SEATTLE — People on Capitol Hill say they are fed up.
They want to take their neighborhood back from the bad guys.
Too many people have been attacked and hurt.
“We have to wake each other up, and say, cause it could have been you, it could have been me, it could have been your mother, it could have been anybody,” Capitol Hill resident Joy Armstrong said.
The problem is all too obvious, especially for those who live, work and play on the hill.
This month alone, at least three people have been attacked on the street, including an attempted sexual assault at Cal Anderson Park May 6.
The victim managed to fight off her attacker, but he remains on the loose.
Then on May 13 a man was stabbed in the stomach on the Cal Anderson basketball courts.
A suspect was arrested that same night.
East Precinct commanders are aware of the problem and interim Police Chief Jim Pugel says steps have been taken to stop the violence, including stepped-up patrols when and where they are needed.
“East Precinct Commander Ron Wilson and his Operation Lt. Matt Allen have developed an operations plan on how to address any disorder in any park, including Cal Anderson,” Pugel said.
But this group of about 60 people says police can’t always be around to protect and serve.
They want neighbors here to look out for each other.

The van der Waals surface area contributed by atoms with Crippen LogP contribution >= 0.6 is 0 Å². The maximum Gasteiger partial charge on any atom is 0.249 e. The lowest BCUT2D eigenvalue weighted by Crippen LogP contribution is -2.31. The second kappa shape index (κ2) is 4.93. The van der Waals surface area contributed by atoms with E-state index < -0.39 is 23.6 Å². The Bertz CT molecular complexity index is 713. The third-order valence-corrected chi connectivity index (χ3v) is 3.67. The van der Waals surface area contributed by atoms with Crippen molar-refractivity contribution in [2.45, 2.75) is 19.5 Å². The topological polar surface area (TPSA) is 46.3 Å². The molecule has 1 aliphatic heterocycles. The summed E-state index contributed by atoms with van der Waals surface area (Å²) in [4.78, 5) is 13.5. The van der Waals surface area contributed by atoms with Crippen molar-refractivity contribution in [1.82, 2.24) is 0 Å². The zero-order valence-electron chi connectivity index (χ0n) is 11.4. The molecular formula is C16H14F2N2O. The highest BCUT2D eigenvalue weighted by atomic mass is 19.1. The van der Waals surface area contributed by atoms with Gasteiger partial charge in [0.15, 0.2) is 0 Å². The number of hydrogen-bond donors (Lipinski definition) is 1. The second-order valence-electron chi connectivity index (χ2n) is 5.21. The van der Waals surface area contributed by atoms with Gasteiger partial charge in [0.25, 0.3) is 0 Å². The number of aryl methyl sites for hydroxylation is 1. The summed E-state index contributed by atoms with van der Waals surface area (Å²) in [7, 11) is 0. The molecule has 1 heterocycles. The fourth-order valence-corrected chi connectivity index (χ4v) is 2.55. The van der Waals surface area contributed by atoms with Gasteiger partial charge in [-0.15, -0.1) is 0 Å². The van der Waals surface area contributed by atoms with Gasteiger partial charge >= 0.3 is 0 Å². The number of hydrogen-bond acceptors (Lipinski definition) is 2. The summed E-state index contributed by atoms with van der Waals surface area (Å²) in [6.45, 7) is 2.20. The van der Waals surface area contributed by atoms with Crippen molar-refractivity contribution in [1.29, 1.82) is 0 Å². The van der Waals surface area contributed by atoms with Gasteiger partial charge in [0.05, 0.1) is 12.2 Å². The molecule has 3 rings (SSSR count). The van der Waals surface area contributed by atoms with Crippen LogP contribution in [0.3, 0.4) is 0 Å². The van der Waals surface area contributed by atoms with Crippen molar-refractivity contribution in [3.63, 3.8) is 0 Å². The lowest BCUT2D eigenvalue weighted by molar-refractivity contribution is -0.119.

“People have gotten away from the old-fashioned, you know, be a good neighbor, be a good citizen, so if you hear someone screaming for help, look out the window, look down the street, be a good witness,” Social Outreach Seattle spokesperson Shaun Knittel said.
Overall crime is down on Capitol Hill, but marchers say the problem is with violent crime, assaults and robberies on the street, some in broad daylight, and others at night.
Some say they don’t feel safe walking the street alone.
One demonstrator said, “There’s racism on the hill. There’s violence on the hill by gay bashing and homeless bashing.”
So the goal is to form a new, old-fashioned neighborhood watch on the hill, supported by individual block watch groups on every street.
They are working with police on a pro-active approach to fighting crime, let the bad guys know everyone is watching and calling 911 at the first hint of trouble.
Strength in numbers for a safer neighborhood.
“This is our neighborhood and we deserve a safe place to live and go out and when you see something, you say something. It’s your responsibility. We take care of each other. We’re a community,” a protester said.
This group is also starting a new program called Safe Space.
Merchants will place stickers in their windows to let victims of violent street attacks know that the business is a safe place to come for help and wait for police to arrive.
They say this is just the beginning; more events are planned, including self-defense classes for those who need them.